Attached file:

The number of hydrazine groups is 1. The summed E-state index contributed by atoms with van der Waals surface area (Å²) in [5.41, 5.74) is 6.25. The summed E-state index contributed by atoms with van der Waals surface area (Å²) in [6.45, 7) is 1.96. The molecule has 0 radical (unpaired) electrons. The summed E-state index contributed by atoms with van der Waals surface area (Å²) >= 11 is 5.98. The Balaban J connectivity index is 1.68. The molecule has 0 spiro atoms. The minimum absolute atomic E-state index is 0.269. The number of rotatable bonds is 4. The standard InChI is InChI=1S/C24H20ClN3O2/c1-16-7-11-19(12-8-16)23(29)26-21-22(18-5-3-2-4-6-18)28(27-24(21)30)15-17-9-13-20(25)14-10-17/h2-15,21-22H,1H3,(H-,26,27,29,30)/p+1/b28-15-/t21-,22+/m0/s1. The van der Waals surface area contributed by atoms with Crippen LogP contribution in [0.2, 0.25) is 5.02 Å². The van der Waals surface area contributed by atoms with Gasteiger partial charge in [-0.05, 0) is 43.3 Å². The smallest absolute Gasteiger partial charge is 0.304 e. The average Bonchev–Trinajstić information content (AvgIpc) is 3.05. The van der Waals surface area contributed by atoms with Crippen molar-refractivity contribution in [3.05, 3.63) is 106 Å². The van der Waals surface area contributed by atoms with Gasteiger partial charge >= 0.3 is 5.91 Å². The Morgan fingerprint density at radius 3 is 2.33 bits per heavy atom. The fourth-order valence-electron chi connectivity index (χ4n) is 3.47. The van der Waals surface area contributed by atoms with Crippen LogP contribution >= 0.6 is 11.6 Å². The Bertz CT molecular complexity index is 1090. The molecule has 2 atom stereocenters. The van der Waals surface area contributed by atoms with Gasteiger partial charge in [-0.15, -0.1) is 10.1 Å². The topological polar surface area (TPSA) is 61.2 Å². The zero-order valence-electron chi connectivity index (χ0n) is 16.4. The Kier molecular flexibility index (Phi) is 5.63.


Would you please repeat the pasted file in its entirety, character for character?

The number of hydrazine groups is 1. The summed E-state index contributed by atoms with van der Waals surface area (Å²) in [5.41, 5.74) is 6.25. The summed E-state index contributed by atoms with van der Waals surface area (Å²) in [6.45, 7) is 1.96. The molecule has 0 radical (unpaired) electrons. The summed E-state index contributed by atoms with van der Waals surface area (Å²) >= 11 is 5.98. The Balaban J connectivity index is 1.68. The molecule has 0 spiro atoms. The minimum absolute atomic E-state index is 0.269. The number of rotatable bonds is 4. The standard InChI is InChI=1S/C24H20ClN3O2/c1-16-7-11-19(12-8-16)23(29)26-21-22(18-5-3-2-4-6-18)28(27-24(21)30)15-17-9-13-20(25)14-10-17/h2-15,21-22H,1H3,(H-,26,27,29,30)/p+1/b28-15-/t21-,22+/m0/s1. The van der Waals surface area contributed by atoms with Crippen LogP contribution in [0.2, 0.25) is 5.02 Å². The van der Waals surface area contributed by atoms with Gasteiger partial charge in [-0.05, 0) is 43.3 Å². The smallest absolute Gasteiger partial charge is 0.304 e. The average Bonchev–Trinajstić information content (AvgIpc) is 3.05. The van der Waals surface area contributed by atoms with Crippen molar-refractivity contribution in [3.05, 3.63) is 106 Å². The van der Waals surface area contributed by atoms with Gasteiger partial charge >= 0.3 is 5.91 Å². The Morgan fingerprint density at radius 3 is 2.33 bits per heavy atom. The fourth-order valence-electron chi connectivity index (χ4n) is 3.47. The van der Waals surface area contributed by atoms with Crippen LogP contribution >= 0.6 is 11.6 Å². The Bertz CT molecular complexity index is 1090. The molecule has 2 atom stereocenters. The van der Waals surface area contributed by atoms with Gasteiger partial charge in [-0.15, -0.1) is 10.1 Å². The topological polar surface area (TPSA) is 61.2 Å². The zero-order valence-electron chi connectivity index (χ0n) is 16.4. The Kier molecular flexibility index (Phi) is 5.63.